Kurt Vonnegut, literary scion of Mark Twain, as the book jackets like to say, had once promised to never write another book, but sullied his word in 2005 with the publication of his satiric collection of musings called A Man Without a Country. Steering clear of the professional approach to book reviews -- those aspiring to Lionel Trilling, et. al., from which you will tell you that reading this book is “like sitting down on the couch for a long chat with an old friend” – I will first say/brag that I read this book in just one sitting and I am by no means a fast reader.
If you have ever read anything by Vonnegut then I see no need and much futility in attempting to describe his style, which has not waned in satirical bite or humor. A Man Without a Country is neither a magnum opus, nor a manifesto for our country’s future (please refer to our manifesto post), but a grouping of short essays, silk screenings and anecdotes (about such topics as story-telling, the Bush administration, and Humanism) linked by the persona of their author, a man who has survived his Winter years and still has a lot on his mind.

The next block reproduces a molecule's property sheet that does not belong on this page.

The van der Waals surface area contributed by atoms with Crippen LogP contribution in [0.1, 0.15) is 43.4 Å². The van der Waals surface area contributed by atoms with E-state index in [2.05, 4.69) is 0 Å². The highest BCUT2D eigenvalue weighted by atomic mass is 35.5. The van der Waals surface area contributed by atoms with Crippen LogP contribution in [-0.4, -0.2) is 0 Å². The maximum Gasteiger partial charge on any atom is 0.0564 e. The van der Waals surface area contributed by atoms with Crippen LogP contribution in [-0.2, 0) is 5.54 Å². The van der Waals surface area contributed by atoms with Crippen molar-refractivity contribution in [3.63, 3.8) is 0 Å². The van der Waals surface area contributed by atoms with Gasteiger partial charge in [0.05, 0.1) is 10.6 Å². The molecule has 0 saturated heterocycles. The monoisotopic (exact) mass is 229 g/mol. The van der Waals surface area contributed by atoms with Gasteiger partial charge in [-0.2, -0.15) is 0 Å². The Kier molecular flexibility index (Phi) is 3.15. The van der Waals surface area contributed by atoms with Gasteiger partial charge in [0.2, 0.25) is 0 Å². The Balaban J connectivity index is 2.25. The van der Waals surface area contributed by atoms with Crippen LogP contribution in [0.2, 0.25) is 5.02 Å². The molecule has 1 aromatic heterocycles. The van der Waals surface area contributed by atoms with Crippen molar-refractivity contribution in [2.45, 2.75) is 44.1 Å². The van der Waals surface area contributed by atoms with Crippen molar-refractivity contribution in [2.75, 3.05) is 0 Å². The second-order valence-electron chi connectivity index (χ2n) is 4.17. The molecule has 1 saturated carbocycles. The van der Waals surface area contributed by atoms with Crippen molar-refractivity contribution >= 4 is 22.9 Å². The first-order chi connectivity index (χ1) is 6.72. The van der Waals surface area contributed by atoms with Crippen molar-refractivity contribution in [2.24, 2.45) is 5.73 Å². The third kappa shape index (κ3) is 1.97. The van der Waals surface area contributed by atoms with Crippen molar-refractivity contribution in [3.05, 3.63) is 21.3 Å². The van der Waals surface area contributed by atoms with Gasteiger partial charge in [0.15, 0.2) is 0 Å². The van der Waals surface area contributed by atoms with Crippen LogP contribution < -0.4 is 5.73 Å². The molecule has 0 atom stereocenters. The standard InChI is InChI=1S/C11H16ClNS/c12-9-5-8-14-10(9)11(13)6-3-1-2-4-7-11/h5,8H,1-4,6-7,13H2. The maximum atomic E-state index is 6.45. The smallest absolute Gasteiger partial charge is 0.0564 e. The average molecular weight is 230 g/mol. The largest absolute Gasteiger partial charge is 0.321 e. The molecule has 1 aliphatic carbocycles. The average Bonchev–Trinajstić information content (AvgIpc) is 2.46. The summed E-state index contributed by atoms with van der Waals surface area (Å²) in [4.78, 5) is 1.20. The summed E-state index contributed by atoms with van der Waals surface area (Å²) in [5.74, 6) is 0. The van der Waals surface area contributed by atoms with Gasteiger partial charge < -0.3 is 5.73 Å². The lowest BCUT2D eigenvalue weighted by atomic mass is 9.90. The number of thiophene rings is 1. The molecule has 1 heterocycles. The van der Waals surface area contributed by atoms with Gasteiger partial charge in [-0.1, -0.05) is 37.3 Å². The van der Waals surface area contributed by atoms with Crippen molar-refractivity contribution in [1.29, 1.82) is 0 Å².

To the manufacturers of
On the difference between
To a degree, these quotes may form a portrait in your mind of a crotchety old fart, banging away at his outdated typewriter in disgust. And to a degree, that’s exactly what this book amounts to, except that this old fart is still funny as hell and it wouldn’t hurt us youngsters to sit down “on the couch for a long chat with an old [fart]”. You know what, I’ll just let Vonnegut end this for me:
“Yes, this planet is in a terrible mess. But it has always been a mess. There have never been any ‘Good Old Days,’ there have just been days. And as I sy to my grandchildren, ‘Don’t look at me. I just got here’.”
As Vonnegut’s contemporary, Henny Youngman, would say, “Buy the book, Kid.”Here are some other blogs about A Man Without a Country, all of which are better than mine.
A Common Reader's